As Simon covered in our first blog post, our quest is to detect web bots that are up to no good. Of course, this includes bots pretending to be real people, not just those with bot user agents! Otherwise it would be pretty easy, wouldn’t it?
To help our customers, we need to receive and analyse requests from their websites, making a real-time judgement as to the nature and intentions of an “actor” (a person or bot making requests to the website). Then we need to push our real-time classifications into an analytics dashboard/API. This would be tricky enough, if we were only analysing low levels of traffic. But, before the year is out, we’re expecting that we’ll be analysing over a billion events per day (which would be four times the number of tweets currently sent each day). Due to the volumes of traffic we process, and our customers’ mitigation requirements, we need our systems to be highly available and massively scalable.
Don’t get attached
As a startup, we have very little technological baggage, but we do also have lots of systems to build and grow very quickly. As a result, we’re constantly watching the tech landscape for new or improved ‘off-the-shelf’ (or ‘straight-from-github’) software. We have a strong preference for open source wherever possible, so we are free to make changes that we can contribute back to the community. Sometimes, this means throwing away a home-grown system in the early stages of its life, to replace it with a recently-released community alternative. We aren’t afraid to do this. Just because something looked right 3 months ago, doesn’t mean it’s still right now. It’s all too easy to get attached to the current way of doing things, which is something that must be overcome when a better solution presents itself.
The key to this ‘extreme architecting’ is to keep systems separated as far as possible, so they are freely interchangeable. The common pattern of abstraction used in software (with Java interfaces, for example) can easily be overlooked when building large but tightly-coupled computer systems that require high performance. In a stream based architecture it’s fairly easy to add components to message queuing servers, running systems in parallel to compare results and performance, before selecting the best for the job.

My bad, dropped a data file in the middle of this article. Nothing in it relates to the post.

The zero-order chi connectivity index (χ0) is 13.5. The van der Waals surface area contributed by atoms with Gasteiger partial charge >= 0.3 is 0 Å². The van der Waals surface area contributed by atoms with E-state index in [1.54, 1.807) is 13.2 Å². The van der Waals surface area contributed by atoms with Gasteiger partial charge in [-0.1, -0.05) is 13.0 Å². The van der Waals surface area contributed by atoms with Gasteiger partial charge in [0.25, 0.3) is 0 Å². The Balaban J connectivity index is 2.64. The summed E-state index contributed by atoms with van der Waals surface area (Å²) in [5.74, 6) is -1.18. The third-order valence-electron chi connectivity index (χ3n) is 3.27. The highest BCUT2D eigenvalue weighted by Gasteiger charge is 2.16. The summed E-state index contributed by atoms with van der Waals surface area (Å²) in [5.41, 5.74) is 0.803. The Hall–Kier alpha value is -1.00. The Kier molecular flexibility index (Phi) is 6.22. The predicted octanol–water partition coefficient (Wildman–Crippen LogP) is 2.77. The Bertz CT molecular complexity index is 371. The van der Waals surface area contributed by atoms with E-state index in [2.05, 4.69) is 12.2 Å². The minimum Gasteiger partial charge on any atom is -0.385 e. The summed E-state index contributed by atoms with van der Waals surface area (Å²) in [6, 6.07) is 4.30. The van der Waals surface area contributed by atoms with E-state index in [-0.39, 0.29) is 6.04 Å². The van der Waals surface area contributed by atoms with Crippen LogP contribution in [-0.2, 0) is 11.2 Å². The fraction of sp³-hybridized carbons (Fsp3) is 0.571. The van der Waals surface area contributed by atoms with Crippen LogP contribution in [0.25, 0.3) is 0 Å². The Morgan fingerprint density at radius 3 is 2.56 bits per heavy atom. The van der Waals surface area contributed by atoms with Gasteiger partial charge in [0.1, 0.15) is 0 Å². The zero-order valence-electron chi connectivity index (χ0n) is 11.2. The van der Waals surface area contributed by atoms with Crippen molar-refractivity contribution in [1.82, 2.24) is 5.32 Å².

A recent example of this is Storm, released by Nathan Marz of Twitter. Storm is a distributed stream-processing framework, and something we’d been keeping an eye on for some time. One look at the slides showed the architecture that led to the creation of Storm was the same architecture we had internally—in fact, we’d recently started our own project to create something similar to Storm in light of our experiences. We were well aware that in the coming months our load was going to move from a few hundred requests a second to potentially tens of thousands (and more!). As a result, we needed to ensure our new system was reliable and massively scalable.
When the Storm project was open-sourced, I spent a few hours seeing how our system could make use of it. We had parts of our system converted to it in a matter of days. This was due to a combination of excellent documentation, but also that our system was configured in a similar way, so we did not have to take a great conceptual leap. Rather than spending months writing our own code, we were able to spend weeks adapting our existing systems to its framework and carry out exploratory testing work—we like to know how our systems will respond under heavy (and crushing) loads. It’s better than being surprised when something goes wrong!
We’ve been running Storm on production loads in our test environment for a couple of weeks now, and are preparing to roll out to our full production environment—one of the first companies to do so outside of Twitter. We’re really excited about the project and hope to contribute back to it. There’s a growing community already making contributions to the ecosystem, and we’re grateful to Nathan for all his hard work.
Storm – Uses
Our new Storm cluster provides the base for a several components in our system. Our stateful classifiers consume multiple streams of information about incoming requests and join them together to identify bot and user behaviours. We use the Esper stream processing engine to perform the analysis, while Storm provides the fault-tolerance and message distribution layer required to make Esper scale. We also have a set of stateless classifiers to make decisions based on single requests. These are manually scaled (and written in Python) at present, but will be moved under Storm’s management using its ‘multilang’ feature.
Storm is also finding uses within our database architecture, providing first-line aggregation to reduce the frequency of writes to the HBase cluster that runs our analytics dashboard. In time, we plan to take advantage of Storm’s distributed RPC (remote procedure call) features to enhance our customer-facing APIs.
At the cutting edge
We came to the realisation that most of our systems run “0.x” version software. With proper testing, and with a focus on ensuring graceful service degradation in the face of component failure, we don’t consider this a problem—more, a necessary part of using community software at the cutting edge of data processing. If you want to work with big data, using some technologies you’ll have heard of and some you won’t, why not have a look at our careers page?